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Thread: Analysis of electronic cigarette vapor

  1. #31
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    The main issue with ecig tests is that any test has to be done on the vapor, since what is in the liquid is basically irrelevant. You aren't inhaling the liquid, you are inhaling vapor produced from the liquid by a specific process that will pull a certain percentage (but not all) of a given constituent out into the vapor, and may not transfer some constituents at all.

    Whatever is in the solid or liquid phase before conversion to the gas phase is not relevant except as an easily-analysed indicator of what to look for in the vapor, as that is proven to be many times lower and in the case of water/PG-based vapor, much harder to isolate. As examples:

    - A cigarette contains about 18mg of nicotine, but only about 5% of that is delivered to the smoke - about 0.9mg. The process is extremely inefficient.

    - The FDA found a small amount of DEG contamination (about 1%) in one sample of eighteen cartos tested in 2009 (a result that could well be described as excellent as regards safety and quality). It was not detected in the vapor.
    [Note that in order to be poisoned you would somehow have to drink a gallon of the liquid inside the affected cartos.]

    E-liquid contains on average 18mg of nicotine per ml of liquid, but we don't know exactly how much is in the vapor - indications are that it is about 50% of that but this is simply a guess. So only about half the nicotine makes it into the vapor; and some of that may not be bioavailable as it is locked by PG. All these issues are simply guesses though until real research is carried out.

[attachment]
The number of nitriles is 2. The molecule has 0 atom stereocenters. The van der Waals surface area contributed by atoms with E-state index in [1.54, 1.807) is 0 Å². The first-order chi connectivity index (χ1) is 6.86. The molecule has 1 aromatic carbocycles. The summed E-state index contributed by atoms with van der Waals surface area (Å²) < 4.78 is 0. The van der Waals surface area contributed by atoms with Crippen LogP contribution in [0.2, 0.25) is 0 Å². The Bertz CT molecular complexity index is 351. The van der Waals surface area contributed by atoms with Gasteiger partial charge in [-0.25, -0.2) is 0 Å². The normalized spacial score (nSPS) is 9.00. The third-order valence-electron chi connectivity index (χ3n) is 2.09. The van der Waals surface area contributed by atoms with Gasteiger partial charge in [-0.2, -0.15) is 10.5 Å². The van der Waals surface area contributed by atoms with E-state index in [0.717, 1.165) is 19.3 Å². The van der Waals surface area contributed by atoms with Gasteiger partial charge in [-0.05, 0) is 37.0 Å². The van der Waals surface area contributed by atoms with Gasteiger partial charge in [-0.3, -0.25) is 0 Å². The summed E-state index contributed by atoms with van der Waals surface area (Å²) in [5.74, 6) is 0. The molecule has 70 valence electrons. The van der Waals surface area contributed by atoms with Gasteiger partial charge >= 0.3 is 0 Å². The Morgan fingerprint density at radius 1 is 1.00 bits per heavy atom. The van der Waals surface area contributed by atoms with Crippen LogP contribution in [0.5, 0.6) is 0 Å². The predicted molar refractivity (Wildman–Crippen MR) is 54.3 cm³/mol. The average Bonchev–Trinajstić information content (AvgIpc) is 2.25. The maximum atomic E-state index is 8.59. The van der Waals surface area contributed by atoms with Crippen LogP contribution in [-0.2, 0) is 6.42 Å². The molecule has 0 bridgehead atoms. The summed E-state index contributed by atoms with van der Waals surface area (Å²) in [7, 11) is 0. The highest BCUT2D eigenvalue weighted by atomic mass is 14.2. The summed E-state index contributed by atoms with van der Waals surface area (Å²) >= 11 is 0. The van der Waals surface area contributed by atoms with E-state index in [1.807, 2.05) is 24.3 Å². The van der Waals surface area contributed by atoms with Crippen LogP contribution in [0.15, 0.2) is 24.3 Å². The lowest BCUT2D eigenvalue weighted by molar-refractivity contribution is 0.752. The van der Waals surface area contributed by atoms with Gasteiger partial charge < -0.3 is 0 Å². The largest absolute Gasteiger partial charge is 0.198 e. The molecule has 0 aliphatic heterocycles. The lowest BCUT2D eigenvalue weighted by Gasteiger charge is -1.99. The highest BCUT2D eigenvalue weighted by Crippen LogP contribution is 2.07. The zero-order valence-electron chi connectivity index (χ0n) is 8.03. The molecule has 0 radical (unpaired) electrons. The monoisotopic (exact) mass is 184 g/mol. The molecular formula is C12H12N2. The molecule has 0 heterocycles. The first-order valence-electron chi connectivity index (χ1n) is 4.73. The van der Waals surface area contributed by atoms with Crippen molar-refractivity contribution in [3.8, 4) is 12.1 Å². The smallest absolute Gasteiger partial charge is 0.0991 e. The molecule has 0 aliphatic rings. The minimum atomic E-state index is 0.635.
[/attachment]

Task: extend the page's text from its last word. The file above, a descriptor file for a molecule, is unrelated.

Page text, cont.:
It is also not acceptable to heat the liquid in order to produce vapor to measure - you have no idea at all if this exactly replicates the nebulising process within an ecig. If someone were to do that it would be yet another example of the complete incompetence shown in the conduct of vapor tests to date.

    Testing e-cigarette vapor is difficult and nobody has done it correctly and published the results, to date. All the available tests show incomplete results - a 'test' is not deserving of the name if 15% or 20% of the constituents are not identified, or if all the constituents are given and add up to almost 100% but water is not mentioned (!); and if chemicals such as phenols are present that were produced by melting plastic as a result of operating the equipment inverted; and if the photos of the test rigs show a method that could not possibly work.

    It seems that labs know about as much about ecigs as the FDA do - take a look at the FDA's e-cigarette page on their website where they show a cartomizer being recharged in a battery charger. If you employ incompetents then these are the results you can expect.
    Last edited by rolygate; 05-04-2013 at 10:31 AM.
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  2. #32
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    <speculation>Most likely cigarette companies have done rather complete tests on ecigs. Probably extracted the vapor with something similar to those machines we used to see on BT TV advertisements many years ago. Remember the machines into which they stuck a lighted cigarette and the machine puffed on the cigarette to extract smoke? I don't know how they tested the vapor, but probably the same way they tested the smoke. I guess no one outside of BT has seen the results.</speculation>
    Last edited by TTK; 09-15-2012 at 03:20 PM.

  3. #33
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    Many Thanks for the info on this important topic.

    I think some of the posts are being a little hard on researchers as at least some of the analyses refered to in this thread are two-a-penny commercial lab reports rather than real research. These probably only cost a few hundred dollars and so are limited. A much more rigorous analysis can be found at Even this is not, strictly speaking, a formal scientific study (not published or peer-reviewed and funded by Ruyan) but is the closest I've seen to actual research on eliquid analysis.

    The MSDS can seem alarming but everything is toxic depending on the concentration, even pure water (yes people have died from drinking too much water). So the important thing is to look at the LD50 numbers to put this into the correct perspective.